Christopher Sessums CC
She was eight years old when she sat under the kitchen table petting her cousin’s Irish setter, listening to her aunts worry. Summer meant a long drive to see family. It also meant stories— uncensored and transformative. She inhaled the fibers of their talk while her head rested on the dog’s belly, marveling at the juxtaposition of its calm warmth and her aunts’ frenetic chill. How could these two worlds exist separated only by a rectangular plane of pinewood, six glasses of iced tea, and a song of cigarette smoke. Like asbestos, these six sisters seemed resistant to the heat, electricity, and corrosion of life.
The lining between childhood and adolescence is a thin pleura easily breached by things like words. The girl felt her DNA shift with the latest story: Aunt Audrey and Uncle Dick were fighting again. He told her she’d eat shit before he’d ever let her divorce him. Aunt Debbie’s voice deepened as she exhaled and my hand to God Audrey woke up the next day with the taste of shit on her tongue. Forty years later and she still can’t trust men.
Audrey died of skin cancer— Dick also lost his lungs. He had spent decades supporting his family by installing asbestos. While the houses of rural Rhode Island were now well insulated from the elements, her uncle’s lungs were not. Nor were her ears, repeatedly permeated with such tales told by six sisters each summer.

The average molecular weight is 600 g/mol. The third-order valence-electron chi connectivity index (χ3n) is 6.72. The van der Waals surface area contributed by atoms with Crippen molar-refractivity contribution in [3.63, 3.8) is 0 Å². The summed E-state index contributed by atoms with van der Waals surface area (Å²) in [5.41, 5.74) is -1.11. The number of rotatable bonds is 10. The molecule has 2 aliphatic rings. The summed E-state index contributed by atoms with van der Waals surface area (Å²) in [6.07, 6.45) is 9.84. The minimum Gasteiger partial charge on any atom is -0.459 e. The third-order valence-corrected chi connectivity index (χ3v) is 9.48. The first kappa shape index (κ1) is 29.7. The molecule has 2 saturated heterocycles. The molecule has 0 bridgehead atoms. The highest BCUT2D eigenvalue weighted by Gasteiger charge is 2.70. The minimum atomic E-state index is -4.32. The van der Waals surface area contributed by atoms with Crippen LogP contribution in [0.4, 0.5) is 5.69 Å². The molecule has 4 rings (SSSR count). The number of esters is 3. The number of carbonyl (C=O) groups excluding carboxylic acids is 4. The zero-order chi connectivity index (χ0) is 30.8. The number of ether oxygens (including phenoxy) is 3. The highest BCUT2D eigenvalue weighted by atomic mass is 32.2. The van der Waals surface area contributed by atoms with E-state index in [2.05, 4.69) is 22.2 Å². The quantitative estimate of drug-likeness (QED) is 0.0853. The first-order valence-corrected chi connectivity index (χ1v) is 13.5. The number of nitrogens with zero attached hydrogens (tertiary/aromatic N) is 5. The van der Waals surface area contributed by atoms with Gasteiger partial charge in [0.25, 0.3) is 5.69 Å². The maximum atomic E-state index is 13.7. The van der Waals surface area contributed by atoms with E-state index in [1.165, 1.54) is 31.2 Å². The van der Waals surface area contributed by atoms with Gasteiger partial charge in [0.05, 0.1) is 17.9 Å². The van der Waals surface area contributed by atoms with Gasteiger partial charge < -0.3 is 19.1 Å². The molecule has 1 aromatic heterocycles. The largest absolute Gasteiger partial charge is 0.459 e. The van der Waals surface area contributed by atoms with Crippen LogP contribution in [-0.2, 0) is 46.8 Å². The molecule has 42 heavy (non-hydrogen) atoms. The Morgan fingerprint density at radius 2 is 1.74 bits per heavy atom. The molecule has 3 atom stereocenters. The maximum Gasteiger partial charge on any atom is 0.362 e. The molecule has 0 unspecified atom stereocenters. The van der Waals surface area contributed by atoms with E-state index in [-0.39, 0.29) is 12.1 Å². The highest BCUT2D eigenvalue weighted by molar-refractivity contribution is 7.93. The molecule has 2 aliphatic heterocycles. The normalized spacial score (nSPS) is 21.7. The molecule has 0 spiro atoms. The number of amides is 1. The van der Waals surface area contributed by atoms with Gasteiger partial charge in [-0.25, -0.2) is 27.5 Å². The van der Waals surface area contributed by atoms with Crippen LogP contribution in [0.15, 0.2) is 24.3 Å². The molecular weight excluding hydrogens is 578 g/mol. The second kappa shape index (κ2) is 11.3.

When she sees advertisements to join mesothelioma class action suits, she wants to call and ask if it were the cancer meds that caused the terrible taste in her aunt’s mouth. Instead, she sings the melted ice in six glasses on a summer table, a decaying dog under the earth’s pinewood, her two marriages gone to shit. She just changes the channel.
CANDICE KELSEY is an educator and poet living in Georgia. She serves as a creative writing mentor with PEN America's Prison & Justice Writing Program; her work appears in Grub Street, Poet Lore, Lumiere Review, Hawai'i Pacific Review, and Poetry South among other journals. She is the author of Still I am Pushing (2020) and won the Two Sisters Micro Fiction Contest (2021). Recently, she was chosen as a finalist in Cutthroat's Joy Harjo Poetry Prize. Find her @candicekelsey1 and www.candicemkelseypoet.com.
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